Audre Lorde's Poetry Is Not A Luxury And The Black Unicorn

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Audre Lorde is a black, lesbian, female, and feminist. She writes poetry and literature about her intersectional struggles and liberations in the black movement and lesbian movement. Lorde was alive during 1930s to the 1990s with a significant amount of her work being produced during the 1960s and into the 1970s. The main wave of feminism at this time was very white-centric, as were the gay and lesbian liberation and movement. The intersectional cross of her identity created extreme internal and external struggles in her day to day life. Through poetry, Audre Lorde explores and explains the intersectional oppression that she faces as a black, female lesbian in the midst of the feminist movement and gay and lesbian movement in the 1960s and …show more content…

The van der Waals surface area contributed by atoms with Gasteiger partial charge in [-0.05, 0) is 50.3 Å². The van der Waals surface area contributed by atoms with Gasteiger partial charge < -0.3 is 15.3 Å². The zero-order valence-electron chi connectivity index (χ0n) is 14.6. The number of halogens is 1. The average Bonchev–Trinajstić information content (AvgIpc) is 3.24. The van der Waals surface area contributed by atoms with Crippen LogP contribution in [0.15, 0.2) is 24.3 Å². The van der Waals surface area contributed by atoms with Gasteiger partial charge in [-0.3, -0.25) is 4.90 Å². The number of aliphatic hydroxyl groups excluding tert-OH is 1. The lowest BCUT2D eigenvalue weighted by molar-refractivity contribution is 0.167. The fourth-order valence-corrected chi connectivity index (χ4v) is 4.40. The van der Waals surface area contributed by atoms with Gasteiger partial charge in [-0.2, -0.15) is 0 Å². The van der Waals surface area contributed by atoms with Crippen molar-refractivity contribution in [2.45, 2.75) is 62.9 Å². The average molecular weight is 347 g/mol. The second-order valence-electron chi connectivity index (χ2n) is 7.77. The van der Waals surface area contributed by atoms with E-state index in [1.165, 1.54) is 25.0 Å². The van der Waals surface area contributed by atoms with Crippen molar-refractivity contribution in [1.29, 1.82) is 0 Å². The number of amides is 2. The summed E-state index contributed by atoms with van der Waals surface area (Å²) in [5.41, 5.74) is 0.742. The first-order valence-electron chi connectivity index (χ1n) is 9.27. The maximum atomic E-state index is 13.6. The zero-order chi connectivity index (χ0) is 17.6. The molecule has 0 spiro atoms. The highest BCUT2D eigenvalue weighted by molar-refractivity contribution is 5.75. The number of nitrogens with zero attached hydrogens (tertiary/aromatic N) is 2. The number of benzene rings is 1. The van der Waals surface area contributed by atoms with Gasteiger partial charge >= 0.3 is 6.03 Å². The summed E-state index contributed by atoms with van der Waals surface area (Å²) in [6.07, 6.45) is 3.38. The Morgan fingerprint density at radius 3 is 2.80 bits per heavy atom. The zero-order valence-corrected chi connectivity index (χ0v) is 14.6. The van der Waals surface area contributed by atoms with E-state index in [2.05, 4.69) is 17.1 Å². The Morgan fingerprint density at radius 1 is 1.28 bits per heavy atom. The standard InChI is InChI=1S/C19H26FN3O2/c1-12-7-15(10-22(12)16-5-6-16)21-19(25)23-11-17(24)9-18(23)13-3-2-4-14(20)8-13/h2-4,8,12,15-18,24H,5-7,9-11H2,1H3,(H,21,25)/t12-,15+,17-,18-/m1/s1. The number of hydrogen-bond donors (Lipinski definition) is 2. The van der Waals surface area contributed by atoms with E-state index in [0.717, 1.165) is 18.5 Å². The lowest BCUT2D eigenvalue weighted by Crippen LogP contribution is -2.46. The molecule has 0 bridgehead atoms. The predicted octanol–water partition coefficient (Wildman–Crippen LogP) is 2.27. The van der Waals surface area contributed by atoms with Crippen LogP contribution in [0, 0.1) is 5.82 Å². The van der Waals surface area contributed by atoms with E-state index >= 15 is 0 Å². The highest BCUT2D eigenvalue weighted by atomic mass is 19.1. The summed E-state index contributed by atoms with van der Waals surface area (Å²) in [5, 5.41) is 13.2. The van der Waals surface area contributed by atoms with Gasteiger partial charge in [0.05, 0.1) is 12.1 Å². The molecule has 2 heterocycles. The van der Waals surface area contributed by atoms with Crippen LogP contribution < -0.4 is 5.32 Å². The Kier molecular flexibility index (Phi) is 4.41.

Both works offer insight on the oppression of black women, women in general, and lesbians. In Poetry Is Not a Luxury, Lorde explains why poetry is a source of freedom and liberation for women; “For women, then, poetry is not a luxury. It is a vital necessity of our experience. It forms the quality of light within which we predicate our hopes and dreams toward survival and change, first made into language, then into idea, then into more tangible action.” She once again explores the idea of oppression against women as perpetrated by men, more specifically white men. Her indignation of this oppression, she says, can be healed through poetry. She writes, “Poetry is the way we help give name to the nameless so it can be thought… Poetry coins the language to express and charter this revolutionary demand, the implementation of that freedom.” This use of poetry is her reasoning for writing Who Said It Was Simple and The Black Unicorn. In The Black Unicorn, Lorde again uses more aggressive and direct words and phrases such as “mist painted mockeries of my fury,” “greedy,” “impatient,” “restless,” “unrelenting,” and “not free.” These words and phrases explore why poetry is “a vital necessity” while also connecting to Who Said It Was Simple by depicting the oppression based on race (i.e. black unicorn,) gender, and sexuality. Lorde says that black women are a “shadow or symbol” of white women who have privilege based on race and therefore black women are not included in the women’s liberation movement as stated in Who Said It Was Simple. Lorde’s works have extending connection that present the lack of intersectionality and inclusivity within the women’s liberation and the gay and lesbian liberation through symbolism and

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